Japan travel · Travel

Japan travel- Kyoto’s Gion district- geishas and teahouses

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Despite Osaka being Japan’s second most vibrant city, it is neighboring Kyoto that gets almost all the attention. The capital of Japan for several centuries, Kyoto has a dignified presence in which much of its past is still preserved. It is filled with temples, castle, old neighborhoods and geisha districts. Tokyo is like a latecomer, having only been the capital for over a hundred years while Kyoto was the capital for over one thousand years. After I was done with Osaka, I took the 30-minute train to Kyoto.
The two cities are part of Kansai region, which is Japan’s cultural and historic heartland. Kansai also features Nara, the Japanese capital in the 8th century, and the port city of Kobe.

After checking into my hotel, I headed to the nearby Gion district, which is famous for its geishas who perform in intimate eating places in wooden buildings that are off the main street. These side streets feature a lot of these elegant windowless wooden buildings that all had restaurants inside, but the only time you could see inside was when the door opened.

On the way to Gion, you cross a bridge over a stream and there are restaurants along both sides. There is a main street lined with shops, theaters and restaurants, which if you go to the end will take you to the Yasaka Shrine.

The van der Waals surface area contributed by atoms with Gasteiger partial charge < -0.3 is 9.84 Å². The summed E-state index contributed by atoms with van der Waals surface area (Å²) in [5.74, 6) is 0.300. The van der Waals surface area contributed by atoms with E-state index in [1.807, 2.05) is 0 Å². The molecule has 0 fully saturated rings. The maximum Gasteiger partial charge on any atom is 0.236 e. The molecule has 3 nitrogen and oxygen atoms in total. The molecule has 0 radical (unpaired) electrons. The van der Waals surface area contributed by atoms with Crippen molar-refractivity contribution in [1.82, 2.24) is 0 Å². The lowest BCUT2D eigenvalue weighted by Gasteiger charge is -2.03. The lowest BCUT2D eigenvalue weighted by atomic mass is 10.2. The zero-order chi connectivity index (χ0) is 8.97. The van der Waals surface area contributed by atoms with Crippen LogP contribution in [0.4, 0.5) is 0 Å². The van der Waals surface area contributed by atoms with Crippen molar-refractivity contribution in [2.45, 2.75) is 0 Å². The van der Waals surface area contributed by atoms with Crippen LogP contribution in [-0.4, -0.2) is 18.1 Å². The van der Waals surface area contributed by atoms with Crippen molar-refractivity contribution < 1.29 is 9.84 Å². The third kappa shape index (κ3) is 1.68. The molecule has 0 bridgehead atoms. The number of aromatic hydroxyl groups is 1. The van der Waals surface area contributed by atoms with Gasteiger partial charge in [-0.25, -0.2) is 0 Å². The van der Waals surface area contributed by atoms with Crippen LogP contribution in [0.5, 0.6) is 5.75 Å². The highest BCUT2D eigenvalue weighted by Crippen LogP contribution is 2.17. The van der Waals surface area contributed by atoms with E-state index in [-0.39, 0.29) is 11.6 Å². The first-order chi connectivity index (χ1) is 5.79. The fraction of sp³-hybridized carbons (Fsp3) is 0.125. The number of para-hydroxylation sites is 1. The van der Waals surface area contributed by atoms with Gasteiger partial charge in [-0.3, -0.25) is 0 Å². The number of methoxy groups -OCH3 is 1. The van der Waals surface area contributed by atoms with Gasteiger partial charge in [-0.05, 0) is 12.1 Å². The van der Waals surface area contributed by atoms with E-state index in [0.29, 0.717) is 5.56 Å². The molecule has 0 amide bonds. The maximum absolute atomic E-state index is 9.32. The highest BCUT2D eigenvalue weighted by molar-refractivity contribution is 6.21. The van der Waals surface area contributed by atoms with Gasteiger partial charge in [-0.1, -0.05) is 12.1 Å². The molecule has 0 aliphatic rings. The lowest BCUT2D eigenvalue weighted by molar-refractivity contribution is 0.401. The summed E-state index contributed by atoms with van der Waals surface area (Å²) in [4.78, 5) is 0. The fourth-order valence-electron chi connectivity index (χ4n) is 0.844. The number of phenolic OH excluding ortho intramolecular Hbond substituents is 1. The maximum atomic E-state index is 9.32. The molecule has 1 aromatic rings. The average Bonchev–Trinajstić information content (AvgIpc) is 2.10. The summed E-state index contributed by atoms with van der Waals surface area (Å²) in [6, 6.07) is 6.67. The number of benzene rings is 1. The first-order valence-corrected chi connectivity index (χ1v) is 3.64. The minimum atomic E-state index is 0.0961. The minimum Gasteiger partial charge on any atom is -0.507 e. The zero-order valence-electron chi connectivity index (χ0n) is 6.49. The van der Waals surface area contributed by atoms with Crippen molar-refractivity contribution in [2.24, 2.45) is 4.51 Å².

The Yasaka Shrine is located on a small hill at the end of a main street and has an elaborate gate entrance. Even though it was night, it was open and parts of it were lit up. A notable sight was the performance dance stage which had hundreds of lanterns.
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To the south of the main street are a series of small lanes with wooden buildings where the geishas and old teahouses are.
I don’t have a geisha fetish but it was the assumption geishas are supposed to be “exotic” and that I was in the most famous area in Kyoto that they work.
I did catch a glimpse several times though it was brief because they were in a hurry. I tried to take photos of them especially when one walked right past me but I didn’t go as far as call out to them or chase them, which I actually saw somebody do. I was walking by when a geisha suddenly came around the corner, walking fast while being followed by a few Western tourists. One lady called out to her and ran up close to her to take her picture by pointing the camera at her, in the rudest way possible.

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I returned the next evening to walk through the geisha neighborhood, then went to a pleasant lane called Shirakawa that is north of the main road. It’s a quiet lane that runs along a small canal, with several wooden restaurants and houses, and has a cobblestoned road.
After the serenity of Shirakawa, turning back onto the main road took me past a street with adult-themed stores and massages and wacky restaurants.
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Shirakawa lane
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Old teahouses where the geishas perform in
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I wasn’t chasing this geisha; she passed me (see photo above this one) and I took this from behind.
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Stream that you cross on the way to Gion

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Wacky restaurant decor
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